Big Head Todd and The Monsters: Rocksteady


The challenge for a band with the longevity of Big Head Todd and The Monsters is how to subtly reinvent themselves without undermining the style they’ve cultivated during the course of their career. The Colorado group has struggled in that regard (see 2004’s Crimes of Passion), but Rocksteady is fresh in ways even the band might not expect.

The quartet sounds like they are right in their element from the opening title track because the lyrical nod to Dylan’s “All Along the Watchtower” is as knowing a gesture as is Todd Park Mohr’s naturally mellifluous guitar solos. The rhythm section of bassist Rob Squires and drummer Brian Nevin, now partners with keyboardist Jeremy Lawton,  and while none of the three are technically innovative, they provide a solid foundation for the front-man.

Todd’s a fairly soulful singer which contrasts nicely with the tuneful strains of harmonica he plays on that track. Unfortunately, it’s not his voice but his twisting guitar interlude that captures the passion he’s aiming to communicate in honor of “Muhammad Ali.”  On “After Gold,” a ballad heavy on harmonies, soft chiming guitars and acoustic piano, BHTM barely eludes easy listening, while on the faint funk in “Happiness Is” and the reggae-styled hippie retro “Back to the Garden,” the use of horns rather than orchestration maintains their rootsy credibility.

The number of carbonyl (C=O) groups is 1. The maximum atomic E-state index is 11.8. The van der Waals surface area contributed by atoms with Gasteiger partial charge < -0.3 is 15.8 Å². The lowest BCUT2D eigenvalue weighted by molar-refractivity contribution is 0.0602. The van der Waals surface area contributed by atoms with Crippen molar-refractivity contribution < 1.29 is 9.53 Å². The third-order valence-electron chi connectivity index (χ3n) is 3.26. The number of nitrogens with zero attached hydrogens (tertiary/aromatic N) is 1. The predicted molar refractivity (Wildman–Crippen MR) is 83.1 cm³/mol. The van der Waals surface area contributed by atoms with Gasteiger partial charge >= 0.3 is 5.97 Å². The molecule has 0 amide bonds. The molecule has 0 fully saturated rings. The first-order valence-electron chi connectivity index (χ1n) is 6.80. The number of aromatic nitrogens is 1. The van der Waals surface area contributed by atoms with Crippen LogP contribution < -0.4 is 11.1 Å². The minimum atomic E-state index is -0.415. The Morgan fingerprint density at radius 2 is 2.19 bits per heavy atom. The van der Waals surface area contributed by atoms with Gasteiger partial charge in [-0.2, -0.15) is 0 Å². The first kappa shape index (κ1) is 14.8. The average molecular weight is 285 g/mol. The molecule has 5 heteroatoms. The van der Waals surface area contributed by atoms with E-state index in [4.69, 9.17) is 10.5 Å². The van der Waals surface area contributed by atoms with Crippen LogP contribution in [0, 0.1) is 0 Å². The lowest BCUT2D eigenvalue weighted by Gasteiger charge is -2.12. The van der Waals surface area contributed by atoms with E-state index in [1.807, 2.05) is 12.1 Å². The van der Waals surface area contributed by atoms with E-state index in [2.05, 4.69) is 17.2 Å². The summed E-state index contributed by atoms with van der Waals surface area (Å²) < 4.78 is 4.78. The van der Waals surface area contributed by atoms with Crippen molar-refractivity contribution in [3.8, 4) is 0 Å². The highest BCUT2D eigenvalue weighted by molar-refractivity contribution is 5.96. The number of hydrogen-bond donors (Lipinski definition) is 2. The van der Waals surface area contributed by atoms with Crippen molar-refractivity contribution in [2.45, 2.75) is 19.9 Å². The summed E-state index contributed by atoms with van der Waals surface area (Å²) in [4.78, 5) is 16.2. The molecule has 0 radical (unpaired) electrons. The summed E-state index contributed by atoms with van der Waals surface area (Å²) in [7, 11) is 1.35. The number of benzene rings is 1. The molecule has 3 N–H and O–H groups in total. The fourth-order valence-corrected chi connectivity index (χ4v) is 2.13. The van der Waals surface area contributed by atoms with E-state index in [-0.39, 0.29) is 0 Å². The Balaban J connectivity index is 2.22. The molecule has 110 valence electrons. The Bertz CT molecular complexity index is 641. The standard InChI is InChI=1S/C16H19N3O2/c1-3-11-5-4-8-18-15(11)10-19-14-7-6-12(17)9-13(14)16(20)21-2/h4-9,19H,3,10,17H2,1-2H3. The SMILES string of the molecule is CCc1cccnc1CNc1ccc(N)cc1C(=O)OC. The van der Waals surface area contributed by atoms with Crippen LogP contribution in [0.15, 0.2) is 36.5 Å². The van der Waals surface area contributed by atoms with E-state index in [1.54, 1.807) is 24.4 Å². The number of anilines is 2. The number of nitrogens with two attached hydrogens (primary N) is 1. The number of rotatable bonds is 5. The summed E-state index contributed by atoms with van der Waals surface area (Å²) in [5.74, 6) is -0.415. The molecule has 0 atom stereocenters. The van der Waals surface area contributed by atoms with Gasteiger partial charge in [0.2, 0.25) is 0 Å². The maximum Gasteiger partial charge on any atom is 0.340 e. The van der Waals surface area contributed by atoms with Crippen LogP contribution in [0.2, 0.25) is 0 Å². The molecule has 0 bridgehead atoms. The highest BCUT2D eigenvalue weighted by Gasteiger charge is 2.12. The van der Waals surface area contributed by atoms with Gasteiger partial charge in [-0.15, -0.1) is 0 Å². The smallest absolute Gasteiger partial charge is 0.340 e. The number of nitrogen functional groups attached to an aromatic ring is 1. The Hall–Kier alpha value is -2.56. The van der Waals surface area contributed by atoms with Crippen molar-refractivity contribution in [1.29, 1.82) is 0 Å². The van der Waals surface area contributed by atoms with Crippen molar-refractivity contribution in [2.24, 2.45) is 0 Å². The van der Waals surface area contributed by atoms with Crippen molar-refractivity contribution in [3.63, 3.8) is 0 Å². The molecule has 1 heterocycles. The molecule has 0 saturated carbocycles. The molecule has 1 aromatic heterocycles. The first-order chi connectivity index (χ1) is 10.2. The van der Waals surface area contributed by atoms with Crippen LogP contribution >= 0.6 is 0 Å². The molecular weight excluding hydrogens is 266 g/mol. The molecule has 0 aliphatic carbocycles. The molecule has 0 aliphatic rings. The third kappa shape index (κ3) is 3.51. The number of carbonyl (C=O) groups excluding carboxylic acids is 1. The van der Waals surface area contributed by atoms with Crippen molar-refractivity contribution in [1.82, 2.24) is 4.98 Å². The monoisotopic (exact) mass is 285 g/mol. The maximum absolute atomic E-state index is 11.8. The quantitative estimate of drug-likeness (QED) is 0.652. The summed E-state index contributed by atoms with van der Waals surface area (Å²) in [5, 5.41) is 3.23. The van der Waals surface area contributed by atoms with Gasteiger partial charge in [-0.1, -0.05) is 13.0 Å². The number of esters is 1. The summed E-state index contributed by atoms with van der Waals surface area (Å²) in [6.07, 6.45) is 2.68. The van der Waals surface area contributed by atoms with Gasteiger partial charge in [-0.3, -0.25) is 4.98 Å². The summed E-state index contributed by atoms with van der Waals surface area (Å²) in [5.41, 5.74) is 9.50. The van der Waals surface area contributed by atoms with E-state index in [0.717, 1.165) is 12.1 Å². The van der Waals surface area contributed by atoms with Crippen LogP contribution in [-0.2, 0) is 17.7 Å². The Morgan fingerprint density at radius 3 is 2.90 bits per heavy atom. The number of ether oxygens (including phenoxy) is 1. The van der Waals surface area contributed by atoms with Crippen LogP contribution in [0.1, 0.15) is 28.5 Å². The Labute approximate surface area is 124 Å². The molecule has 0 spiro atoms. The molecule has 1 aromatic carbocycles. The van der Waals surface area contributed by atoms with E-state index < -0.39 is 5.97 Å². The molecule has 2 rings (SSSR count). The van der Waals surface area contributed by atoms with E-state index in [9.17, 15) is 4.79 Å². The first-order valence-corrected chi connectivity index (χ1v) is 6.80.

The gentle acoustic take on the Rolling Stones’ “Beast of Burden” evinces some genuine imagination as Todd and his comrades are especially animated there, and equally so during “Smokestack Lightning.”  But to include a familiar blues cover on this, their eighth album of original material, begs the question of whether BHTM will ever transcend their roots.  In such instances, Big Head and The Monsters’ ingenuous simplicity ultimately works in their favor. Still, while it’s hard not to like these guys, it’s equally difficult to develop a real passion for it.

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